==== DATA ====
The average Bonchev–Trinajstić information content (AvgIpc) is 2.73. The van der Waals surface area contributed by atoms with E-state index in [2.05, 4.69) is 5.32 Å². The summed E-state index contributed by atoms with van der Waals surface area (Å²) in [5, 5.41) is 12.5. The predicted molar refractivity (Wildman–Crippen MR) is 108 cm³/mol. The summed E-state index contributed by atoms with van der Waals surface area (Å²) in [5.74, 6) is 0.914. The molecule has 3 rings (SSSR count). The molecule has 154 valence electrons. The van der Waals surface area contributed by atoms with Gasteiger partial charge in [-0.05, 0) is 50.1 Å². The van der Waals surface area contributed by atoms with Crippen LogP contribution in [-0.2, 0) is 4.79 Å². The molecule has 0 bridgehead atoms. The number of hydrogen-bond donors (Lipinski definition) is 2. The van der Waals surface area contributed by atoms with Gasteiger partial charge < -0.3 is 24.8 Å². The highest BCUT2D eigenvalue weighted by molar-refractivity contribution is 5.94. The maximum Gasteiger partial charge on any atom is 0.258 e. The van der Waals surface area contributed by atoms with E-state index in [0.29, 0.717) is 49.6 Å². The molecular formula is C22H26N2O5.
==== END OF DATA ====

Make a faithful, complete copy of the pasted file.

The average Bonchev–Trinajstić information content (AvgIpc) is 2.73. The van der Waals surface area contributed by atoms with E-state index in [2.05, 4.69) is 5.32 Å². The summed E-state index contributed by atoms with van der Waals surface area (Å²) in [5, 5.41) is 12.5. The predicted molar refractivity (Wildman–Crippen MR) is 108 cm³/mol. The summed E-state index contributed by atoms with van der Waals surface area (Å²) in [5.74, 6) is 0.914. The molecule has 3 rings (SSSR count). The molecule has 154 valence electrons. The van der Waals surface area contributed by atoms with Gasteiger partial charge in [-0.05, 0) is 50.1 Å². The van der Waals surface area contributed by atoms with Crippen LogP contribution in [-0.2, 0) is 4.79 Å². The molecule has 0 bridgehead atoms. The number of hydrogen-bond donors (Lipinski definition) is 2. The van der Waals surface area contributed by atoms with Gasteiger partial charge < -0.3 is 24.8 Å². The highest BCUT2D eigenvalue weighted by molar-refractivity contribution is 5.94. The maximum Gasteiger partial charge on any atom is 0.258 e. The van der Waals surface area contributed by atoms with E-state index in [0.29, 0.717) is 49.6 Å². The molecular formula is C22H26N2O5.